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Vintage Sekai 2000 to gravel ebike conversion

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    Vintage Sekai 2000 to gravel ebike conversion

    Hello. Have a vintage Sekai 2000 road bike that was gifted to me years ago. I would really like to convert it into a mid drive electric gravel bike. Would be really great to give a new life and get it back on the road and out of the garage.

    Would like to keep it looking fairly stealth, not obviously an electric conversion.

    Hopefully this is the best place to post.

    Not sure between the TDSZ2 and the BBSXX motors. Kind of leaning towards the TDSZ2 for the torque sensing PA. Want to be able to freely use the throttle with pedal assist...

    Where's the best place to start? How do i figure out what motor standard i need for the frame? What tools i need buy etc?

    Thank y'all so much!

    Check out this link to get started.


      Do you have room to get a little more tire in there? A wider tire is one of the defining characteristics of a gravel bike. Gearing is the other issue especially with something that age, you could be stuck with what you have. I have not looked to see what is available or compatible with freewheels that old. I know lots of us have done late 80's and early 90's usually MTB's with no real issues but late 80's there were a lot of changes when it came to the drive lines.

      Brakes are another area of concern. You will most likely end up going at least a little faster than normal biking speeds so you want to be sure you can stop. You will for sure need new pads since the old ones are likely petrified. New higher end cables may not be a bad idea too. The higher end cables have less flex and stretch in them so that will get you the most force to the calipers.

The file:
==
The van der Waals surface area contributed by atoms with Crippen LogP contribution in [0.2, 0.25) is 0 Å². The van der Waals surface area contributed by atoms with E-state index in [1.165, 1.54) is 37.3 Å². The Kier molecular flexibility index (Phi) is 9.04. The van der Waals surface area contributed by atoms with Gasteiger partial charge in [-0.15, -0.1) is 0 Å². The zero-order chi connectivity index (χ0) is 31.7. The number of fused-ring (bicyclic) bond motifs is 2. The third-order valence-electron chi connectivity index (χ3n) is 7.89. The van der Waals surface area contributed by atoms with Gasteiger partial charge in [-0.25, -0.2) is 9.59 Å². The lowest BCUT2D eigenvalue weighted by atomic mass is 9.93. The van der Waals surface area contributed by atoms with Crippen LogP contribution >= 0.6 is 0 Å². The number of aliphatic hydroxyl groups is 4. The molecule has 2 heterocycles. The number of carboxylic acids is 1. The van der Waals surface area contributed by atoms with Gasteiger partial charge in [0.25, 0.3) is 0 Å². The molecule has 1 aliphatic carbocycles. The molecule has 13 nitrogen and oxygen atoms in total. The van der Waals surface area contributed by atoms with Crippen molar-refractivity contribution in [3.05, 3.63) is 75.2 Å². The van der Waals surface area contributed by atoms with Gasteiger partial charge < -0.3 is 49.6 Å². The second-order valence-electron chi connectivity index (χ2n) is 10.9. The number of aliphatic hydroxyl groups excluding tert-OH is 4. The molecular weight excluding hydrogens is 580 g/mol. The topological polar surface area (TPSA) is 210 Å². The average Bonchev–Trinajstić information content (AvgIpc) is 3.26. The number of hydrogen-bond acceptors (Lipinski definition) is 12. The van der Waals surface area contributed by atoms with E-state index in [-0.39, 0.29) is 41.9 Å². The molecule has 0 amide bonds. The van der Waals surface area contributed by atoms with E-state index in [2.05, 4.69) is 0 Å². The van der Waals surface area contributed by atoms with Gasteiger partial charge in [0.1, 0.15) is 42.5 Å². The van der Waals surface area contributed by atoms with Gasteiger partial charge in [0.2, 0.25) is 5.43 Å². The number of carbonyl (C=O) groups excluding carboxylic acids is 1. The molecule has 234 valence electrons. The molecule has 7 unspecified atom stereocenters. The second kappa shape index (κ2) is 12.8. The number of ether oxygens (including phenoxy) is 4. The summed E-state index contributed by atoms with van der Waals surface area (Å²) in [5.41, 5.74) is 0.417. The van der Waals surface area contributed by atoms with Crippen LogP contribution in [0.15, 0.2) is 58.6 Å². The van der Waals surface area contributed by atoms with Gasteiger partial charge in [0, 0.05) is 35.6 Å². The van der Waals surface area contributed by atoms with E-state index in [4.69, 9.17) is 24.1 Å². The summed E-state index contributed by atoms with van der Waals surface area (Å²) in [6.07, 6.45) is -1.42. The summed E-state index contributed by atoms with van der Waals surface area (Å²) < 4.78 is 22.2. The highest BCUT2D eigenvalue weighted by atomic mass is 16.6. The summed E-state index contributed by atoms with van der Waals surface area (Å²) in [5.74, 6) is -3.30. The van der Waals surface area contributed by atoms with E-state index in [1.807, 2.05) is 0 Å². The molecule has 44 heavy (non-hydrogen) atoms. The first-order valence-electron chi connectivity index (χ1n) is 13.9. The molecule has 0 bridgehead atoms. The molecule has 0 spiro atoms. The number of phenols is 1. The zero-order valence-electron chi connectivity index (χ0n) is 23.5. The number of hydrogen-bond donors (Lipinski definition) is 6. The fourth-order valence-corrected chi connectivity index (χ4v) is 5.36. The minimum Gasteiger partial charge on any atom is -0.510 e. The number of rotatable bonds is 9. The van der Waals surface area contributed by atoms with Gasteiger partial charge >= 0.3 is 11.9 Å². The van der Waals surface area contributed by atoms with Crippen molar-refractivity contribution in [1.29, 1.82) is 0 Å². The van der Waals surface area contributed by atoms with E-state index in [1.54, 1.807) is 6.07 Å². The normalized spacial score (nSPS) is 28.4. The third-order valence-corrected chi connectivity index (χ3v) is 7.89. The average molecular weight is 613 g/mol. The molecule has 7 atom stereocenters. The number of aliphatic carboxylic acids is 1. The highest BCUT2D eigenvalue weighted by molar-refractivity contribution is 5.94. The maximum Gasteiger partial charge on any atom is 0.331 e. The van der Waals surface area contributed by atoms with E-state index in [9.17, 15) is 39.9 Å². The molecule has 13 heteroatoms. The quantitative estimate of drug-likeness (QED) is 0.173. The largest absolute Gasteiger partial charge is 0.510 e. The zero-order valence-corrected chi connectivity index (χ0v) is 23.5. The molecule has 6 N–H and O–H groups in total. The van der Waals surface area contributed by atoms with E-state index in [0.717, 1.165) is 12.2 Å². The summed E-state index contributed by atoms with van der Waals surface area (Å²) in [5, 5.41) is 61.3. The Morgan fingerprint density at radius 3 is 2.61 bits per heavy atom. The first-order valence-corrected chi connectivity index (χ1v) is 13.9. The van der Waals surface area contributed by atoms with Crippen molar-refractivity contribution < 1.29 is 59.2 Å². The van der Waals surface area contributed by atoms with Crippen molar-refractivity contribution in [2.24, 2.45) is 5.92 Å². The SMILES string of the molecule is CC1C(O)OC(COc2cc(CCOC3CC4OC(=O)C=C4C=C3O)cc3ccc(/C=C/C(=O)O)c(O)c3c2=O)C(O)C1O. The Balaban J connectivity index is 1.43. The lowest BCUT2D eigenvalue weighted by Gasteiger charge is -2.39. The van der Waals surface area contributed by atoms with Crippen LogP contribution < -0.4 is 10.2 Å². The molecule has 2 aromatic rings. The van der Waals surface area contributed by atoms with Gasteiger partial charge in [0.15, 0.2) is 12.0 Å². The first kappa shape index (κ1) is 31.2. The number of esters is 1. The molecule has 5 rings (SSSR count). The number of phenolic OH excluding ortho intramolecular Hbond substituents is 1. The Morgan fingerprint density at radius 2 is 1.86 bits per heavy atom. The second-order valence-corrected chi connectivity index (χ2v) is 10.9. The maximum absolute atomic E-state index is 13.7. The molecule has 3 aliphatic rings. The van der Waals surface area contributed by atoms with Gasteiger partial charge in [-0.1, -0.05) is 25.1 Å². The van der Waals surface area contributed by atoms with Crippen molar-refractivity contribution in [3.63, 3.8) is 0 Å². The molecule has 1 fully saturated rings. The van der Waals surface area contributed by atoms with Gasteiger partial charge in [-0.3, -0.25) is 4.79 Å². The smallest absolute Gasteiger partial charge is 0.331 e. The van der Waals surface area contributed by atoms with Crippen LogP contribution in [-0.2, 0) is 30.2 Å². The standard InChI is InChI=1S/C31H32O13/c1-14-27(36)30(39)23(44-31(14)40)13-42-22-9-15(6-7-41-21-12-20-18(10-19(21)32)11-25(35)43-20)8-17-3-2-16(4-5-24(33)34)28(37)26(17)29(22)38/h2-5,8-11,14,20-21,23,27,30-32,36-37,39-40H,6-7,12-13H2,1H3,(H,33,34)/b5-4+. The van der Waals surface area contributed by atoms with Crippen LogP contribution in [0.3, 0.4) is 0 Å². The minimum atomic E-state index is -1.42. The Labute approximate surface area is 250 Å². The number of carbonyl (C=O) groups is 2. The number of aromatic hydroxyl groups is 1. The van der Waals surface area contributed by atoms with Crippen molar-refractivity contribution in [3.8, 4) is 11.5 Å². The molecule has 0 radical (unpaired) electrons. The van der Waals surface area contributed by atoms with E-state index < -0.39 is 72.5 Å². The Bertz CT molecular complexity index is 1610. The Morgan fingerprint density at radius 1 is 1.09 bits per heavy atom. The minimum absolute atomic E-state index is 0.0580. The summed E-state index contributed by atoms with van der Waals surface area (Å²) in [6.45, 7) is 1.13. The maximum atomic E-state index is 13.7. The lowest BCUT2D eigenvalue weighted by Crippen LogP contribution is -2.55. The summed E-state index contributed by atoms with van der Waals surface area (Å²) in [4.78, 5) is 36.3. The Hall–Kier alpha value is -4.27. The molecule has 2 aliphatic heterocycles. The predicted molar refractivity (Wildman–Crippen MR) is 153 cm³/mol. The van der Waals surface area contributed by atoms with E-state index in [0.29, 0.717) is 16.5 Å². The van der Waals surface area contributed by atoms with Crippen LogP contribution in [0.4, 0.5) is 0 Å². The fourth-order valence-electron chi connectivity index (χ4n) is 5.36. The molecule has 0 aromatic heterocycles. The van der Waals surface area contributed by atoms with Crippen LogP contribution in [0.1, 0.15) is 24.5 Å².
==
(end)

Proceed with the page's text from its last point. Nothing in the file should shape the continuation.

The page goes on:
An annoyance for gravel is there really isn't any accessories like display and throttle made for drop bars. The displays that mount in the center with dual clamps can usually be made to work on drop bars but things like eggrider or 500c don't work. Same with most throttles. There are all sorts of adapters and extenders made so there are options its just not as easy or straight forward. Brake cutouts you pretty much have to go with the inline type which are a little harder to find than the magnetic ones.

      For stealth I think a triangle bag is a good way to hide the battery. Makes it look more like a commuter bike especially if you have other packs and racks. I have Luna Wolves with the magnetic mounts. I bought their zip tie frame bags and punched holes in the bottom of the bag then mount the magnetic mount through the bag. Grinn in Canada has some flat packs that can be mounted flat on top of a rack or pannier style on the side(s) of a rear rack. The typical 'shark' style packs can't easily be put into a bag and are a little long for typical rear packs. It can be done but you have to find the right rack and pack to fit them.


      • Slythehand
        Slythehand commented
        Editing a comment